Handout 10 - INTRODUCTION TO FINANCIAL ACCOUNTING...

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Copyright © 2010 1 You may only share these materials with current term students. I NTRODUCTION TO F INANCIAL A CCOUNTING 33:010:272 S ECTIONS 08 09 |FALL 2011 PROFESSOR JULIAN YEO Class Notes 10: Investments in Securities, Shareholders’ Equity, and EPS In this document, we address the following issues: How to account for investments in debt securities? o Trading, held to maturity, available for sales How to account for short-term investments in equity securities? o Trading, available for sale How to account for long-term investments in equity securities o Fair market method and cost method o Equity Method o Consolidation Purchase Method Pooling Method What are components of shareholders’ equity accounts? o Contributed capital accounts o Treasury stock o Retained earnings o Comprehensive income accounts How to account for cash, property, stock dividends, stock splits, and stock options? How to calculate Earnings Per Share (EPS)? o Basic vs Diluted
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Copyright © 2010 2 You may only share these materials with current term students. Most companies invest in securities that were issued by governments (debt securities) or other corporations (debt and equity securities). This handout covers all investments in securities. We first discuss the accounting treatment for investments in debt securities and then for investments in equity securities. 1. Investments in debt securities: Investments in debt securities are classified as either Trading securities ” - if the securities were purchased with the purpose of generating profits from short-term price increases, Held to maturity securities ” - if the firm has the intent and ability to hold the securities to maturity, or Available for sale securities ” - otherwise. The accounting treatment for investments in debt securities that are classified as “held to maturity” is parallel to the accounting for issuance of long-term debt. Of course, investments in debt securities represent an asset and not a liability and thus generate interest revenue and not interest expense. But the amounts are calculated in the same way. The accounting treatment for the other two classifications is similar to that for “held to maturity” investments. The major difference is that at the end of each year, in addition to accruing interest revenue, the balance of the investment account is adjusted to reflect the securities’ market value on the balance sheet date. The unrealized gain/loss is reported on the income statement if the securities are classified as “trading,” or as a component of shareholders’ equity if the securities are classified as “available for sale” (part of “accumulated other comprehensive income”). When market prices are not available, estimates of fair value are used instead (typically based on discounted cash flow analysis). On the balance sheet, all “trading securities,” and “available for sale securities” that the firm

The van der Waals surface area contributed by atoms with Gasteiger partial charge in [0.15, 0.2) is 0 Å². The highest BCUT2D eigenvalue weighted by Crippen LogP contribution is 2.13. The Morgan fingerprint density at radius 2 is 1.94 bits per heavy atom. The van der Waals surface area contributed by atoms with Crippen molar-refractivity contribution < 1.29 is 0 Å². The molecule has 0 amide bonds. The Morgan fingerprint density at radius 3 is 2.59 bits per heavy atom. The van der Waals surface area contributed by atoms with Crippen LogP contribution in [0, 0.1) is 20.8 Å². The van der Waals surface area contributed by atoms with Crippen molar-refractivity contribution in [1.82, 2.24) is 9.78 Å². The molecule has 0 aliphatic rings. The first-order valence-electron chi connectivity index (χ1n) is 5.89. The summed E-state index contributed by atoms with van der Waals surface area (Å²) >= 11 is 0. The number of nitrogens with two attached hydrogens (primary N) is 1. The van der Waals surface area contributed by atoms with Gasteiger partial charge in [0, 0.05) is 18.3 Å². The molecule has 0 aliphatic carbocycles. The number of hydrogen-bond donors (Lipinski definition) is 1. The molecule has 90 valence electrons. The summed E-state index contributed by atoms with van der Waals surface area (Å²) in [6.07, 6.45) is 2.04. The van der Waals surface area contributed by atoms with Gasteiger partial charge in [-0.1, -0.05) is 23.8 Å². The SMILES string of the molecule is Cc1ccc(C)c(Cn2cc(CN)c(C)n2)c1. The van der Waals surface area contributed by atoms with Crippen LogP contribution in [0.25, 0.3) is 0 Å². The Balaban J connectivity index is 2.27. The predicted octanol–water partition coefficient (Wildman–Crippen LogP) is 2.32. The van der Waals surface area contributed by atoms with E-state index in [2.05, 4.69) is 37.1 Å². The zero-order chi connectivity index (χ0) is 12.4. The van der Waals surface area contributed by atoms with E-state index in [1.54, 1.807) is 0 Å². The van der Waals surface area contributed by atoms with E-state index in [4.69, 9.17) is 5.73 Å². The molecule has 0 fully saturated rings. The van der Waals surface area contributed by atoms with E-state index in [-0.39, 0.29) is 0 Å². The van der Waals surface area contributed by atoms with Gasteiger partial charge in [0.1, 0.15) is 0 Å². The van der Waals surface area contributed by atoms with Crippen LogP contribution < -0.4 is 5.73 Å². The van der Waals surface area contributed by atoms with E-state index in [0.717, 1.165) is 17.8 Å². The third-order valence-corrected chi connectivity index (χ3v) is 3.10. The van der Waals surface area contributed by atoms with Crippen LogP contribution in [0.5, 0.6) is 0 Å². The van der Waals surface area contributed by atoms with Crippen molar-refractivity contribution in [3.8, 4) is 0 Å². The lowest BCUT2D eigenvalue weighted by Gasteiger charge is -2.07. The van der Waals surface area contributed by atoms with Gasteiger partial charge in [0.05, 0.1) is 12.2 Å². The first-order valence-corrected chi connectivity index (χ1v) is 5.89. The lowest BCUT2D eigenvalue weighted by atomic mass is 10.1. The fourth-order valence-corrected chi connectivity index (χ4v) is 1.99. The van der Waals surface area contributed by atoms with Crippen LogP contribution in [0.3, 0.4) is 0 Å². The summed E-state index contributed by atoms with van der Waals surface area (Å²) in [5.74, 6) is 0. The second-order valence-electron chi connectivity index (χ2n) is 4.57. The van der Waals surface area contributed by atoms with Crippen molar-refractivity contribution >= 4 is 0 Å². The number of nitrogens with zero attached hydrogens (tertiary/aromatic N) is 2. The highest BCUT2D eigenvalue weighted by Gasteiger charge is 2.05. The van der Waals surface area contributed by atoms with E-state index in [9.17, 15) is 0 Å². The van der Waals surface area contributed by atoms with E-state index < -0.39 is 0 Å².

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Handout 10 - INTRODUCTION TO FINANCIAL ACCOUNTING...

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